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Explore Sweden: Six fantastic Swedish 'slott' to visit in Skåne

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Explore Sweden: Six fantastic Swedish 'slott' to visit in Skåne
Sofiero slott near Helsingborg is perhaps one of the most well-known palaces to visit in southern Sweden. Here are another six. Photo: Guillaume Baviere/Wikimedia Commons
08:49 CEST+02:00
The Swedish word 'slott' translates uncomfortably as 'castle', as it takes in grand country houses and palaces as well as stone fortresses. But 'castles' or not, the countryside of Skåne is full of them. Here are six of the best.
Torups slott
 
This 16th century building is a favourite getaway for Malmöites, with its well-tended grounds and surrounding beech woods accessible in 45 minutes by bike, 20 minutes by car, and just over a half an hour by public transport.
 
It is as much a fortified medieval mansion as a castle, although when it was originally built, it was surrounded by a moat (part of which survives as an ornamental lake). The castle was designed and built by the accomplished Swedish-born noblewoman Görvel Fadersdotter Sparre, after she had been given lands in Skåne by King Frederick II of Denmark in exchange for territories in Norway.
 
The castle gives guided tours every Sunday around its grand dining room, medieval kitchens, early 17th century tapestry, and historic library. But most visitors come for the adventure playground in its beech woods, its walking trails, ornamental gardens, and two cafés. 
 
Torups Slott is a popular getaway for Malmöites. Photo: Jorchr/Wikimedia Commons 
 
Kärnan
 
The last remaining portion of the much larger Danish fortress which controlled the pinched entrance to the Baltic, Kärnan, which means literally "the core", is certainly a real medieval castle. When it was first built in Helsingborg in the 1310s, it was twinned with Kronborg, or Hamlet's Castle, across the Öresund Strait in Helsingør. The chief reason to go is to look over the waters from the roof and get a sense of the strategic power of the position. The crenellated battlements date from 1893-94 when the tower was restored. The tower houses a small but nonetheless interesting exhibition about its history. You can now enjoy a virtual tour on the castle's website.
 
Kärnan is the last remaining tower of what was once a much larger fortress. Photo: Bengt Flemark/Imagebank Skåne
 
Bosjökloster Slott
 
With its location between the two halves of Ringsjön, Skåne's second biggest lake, Bosjökloster is another favourite weekend escape. Originally built as a convent on what was then an island in the middle of the lake, it was seized by the Danish crown during the reformation.
 
The Swedish count Thord Bonde now owns the house, after his family bought it in 1908. It has a beautiful English-style garden, known for its 200 varieties of roses, thousand-year-old oak, and roaming llamas, alpacas, Shetland ponies and goats. From spring through to autumn there is a busy schedule of concerts, exhibitions and other events. It is also known for its Christmas market.
 
Bosjökloster boasts a stunning English-style garden. Photo: Imagebank Skåne 
 
Skarhults slott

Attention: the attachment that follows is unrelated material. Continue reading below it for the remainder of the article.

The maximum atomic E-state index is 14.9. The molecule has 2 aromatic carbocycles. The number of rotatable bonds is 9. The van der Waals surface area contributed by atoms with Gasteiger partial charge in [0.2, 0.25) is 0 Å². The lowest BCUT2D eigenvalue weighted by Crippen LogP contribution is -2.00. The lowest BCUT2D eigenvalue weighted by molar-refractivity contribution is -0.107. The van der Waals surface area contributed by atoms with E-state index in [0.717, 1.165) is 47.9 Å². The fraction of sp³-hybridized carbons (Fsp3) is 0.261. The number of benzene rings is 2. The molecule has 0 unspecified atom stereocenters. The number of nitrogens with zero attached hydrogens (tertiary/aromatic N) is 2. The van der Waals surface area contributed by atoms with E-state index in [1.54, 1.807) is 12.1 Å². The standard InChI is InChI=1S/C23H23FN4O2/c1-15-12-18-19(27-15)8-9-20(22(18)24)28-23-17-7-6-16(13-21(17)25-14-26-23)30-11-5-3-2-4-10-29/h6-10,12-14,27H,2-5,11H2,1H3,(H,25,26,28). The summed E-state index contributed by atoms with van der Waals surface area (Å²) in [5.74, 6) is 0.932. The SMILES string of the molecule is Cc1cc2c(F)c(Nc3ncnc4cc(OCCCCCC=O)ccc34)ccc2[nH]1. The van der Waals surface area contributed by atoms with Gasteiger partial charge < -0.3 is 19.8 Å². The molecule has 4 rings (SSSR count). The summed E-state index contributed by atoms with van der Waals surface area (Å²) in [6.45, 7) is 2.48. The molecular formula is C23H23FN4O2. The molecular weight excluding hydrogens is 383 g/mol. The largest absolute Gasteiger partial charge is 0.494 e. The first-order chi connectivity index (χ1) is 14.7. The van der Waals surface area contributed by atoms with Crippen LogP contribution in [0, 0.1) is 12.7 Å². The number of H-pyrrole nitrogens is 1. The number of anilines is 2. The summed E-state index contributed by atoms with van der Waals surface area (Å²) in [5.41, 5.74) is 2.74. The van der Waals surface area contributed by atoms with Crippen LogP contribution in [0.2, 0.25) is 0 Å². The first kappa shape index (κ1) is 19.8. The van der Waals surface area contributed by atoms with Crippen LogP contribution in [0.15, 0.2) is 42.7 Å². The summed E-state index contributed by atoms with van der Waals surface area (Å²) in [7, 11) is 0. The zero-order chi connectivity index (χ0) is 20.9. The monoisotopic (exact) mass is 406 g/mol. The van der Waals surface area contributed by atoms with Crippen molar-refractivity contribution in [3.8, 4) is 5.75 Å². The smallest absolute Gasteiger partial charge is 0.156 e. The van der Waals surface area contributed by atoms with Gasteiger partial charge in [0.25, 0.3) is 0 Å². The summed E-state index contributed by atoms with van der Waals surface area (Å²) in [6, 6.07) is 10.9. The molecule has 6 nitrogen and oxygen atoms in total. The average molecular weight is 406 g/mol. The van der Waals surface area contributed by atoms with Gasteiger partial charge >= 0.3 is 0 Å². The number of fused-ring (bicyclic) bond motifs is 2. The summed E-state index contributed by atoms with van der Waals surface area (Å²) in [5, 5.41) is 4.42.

Like Torup, Skarhults Slott is more a fortified palace than a real castle, although it has places for cannons built into the round tower. It boasts a fine, English-style garden, built around the banks of the river Bråån. The medieval church, with its vaults and murals, is also worth a visit. 
 
Alexandra von Schwerin, the Stockholmer wife of the current owner Baron Carl-Johan von Schwerin, was behind the decision to open the grounds to the public in 2014. She has since mounted a series of exhibitions with feminist themes, winning her a businesswoman of the year award in 2018.  
 
This summer, there will be an exhibition on the extraordinary life of the spirited Swedish journalist Ester Blenda Nordström, who broke through with her 1914 undercover report on life as a scullery maid, and then went on to rescue starving Finns in the First World War, spend six months living among the Sami, jump freight trains around America, and inspire Astrid Lindgren to write Pippi Longstocking. 
 
Skarhults Slott by night. Photo: Skarhults Slott
 
Christinehofs Ekopark
 
Christinehof certainly doesn't qualify as a castle to English-speaking eyes, but the 18th century renaissance mansion is a fantastic place to break up a trip to Österlen, the holiday area on Skåne's eastern coast. Like Skarhult, it hosts regular exhibitions, concerts and other events. Count Carl Piper, the current owner, is an active environmental campaigner who has turned the grounds into an eco-park, boasting wetlands, Skåne's highest waterfall, and woodland walks around the Verkeån river. The castle has in the past hosted major rock concerts, in its early 1990s heyday drawing top international acts such as Alice Cooper, Status Quo, Elton John, Bryan Adams and Roxette. 
 
Christinehof is a good place to break up a seaside holiday in Österlen. Photo: Lena Birgersson/Imagebank Skåne
 
Landskrona Citadel
 
Built by Christian III of Denmark in the mid 16th century, Landskona Citadel is slightly younger but better preserved than its rival in Malmö, which in 1937 had an ill-judged functionalist museum tacked onto three sides of its courtyard.
 
The castle runs guided tours, hosts weddings, and also puts on team-building events like "Imprisoned in the Castle", and "Under Lock and Key". 
 
Landskrona's Citadel is beautifully positioned near the sea. Photo: sydpol.com
 
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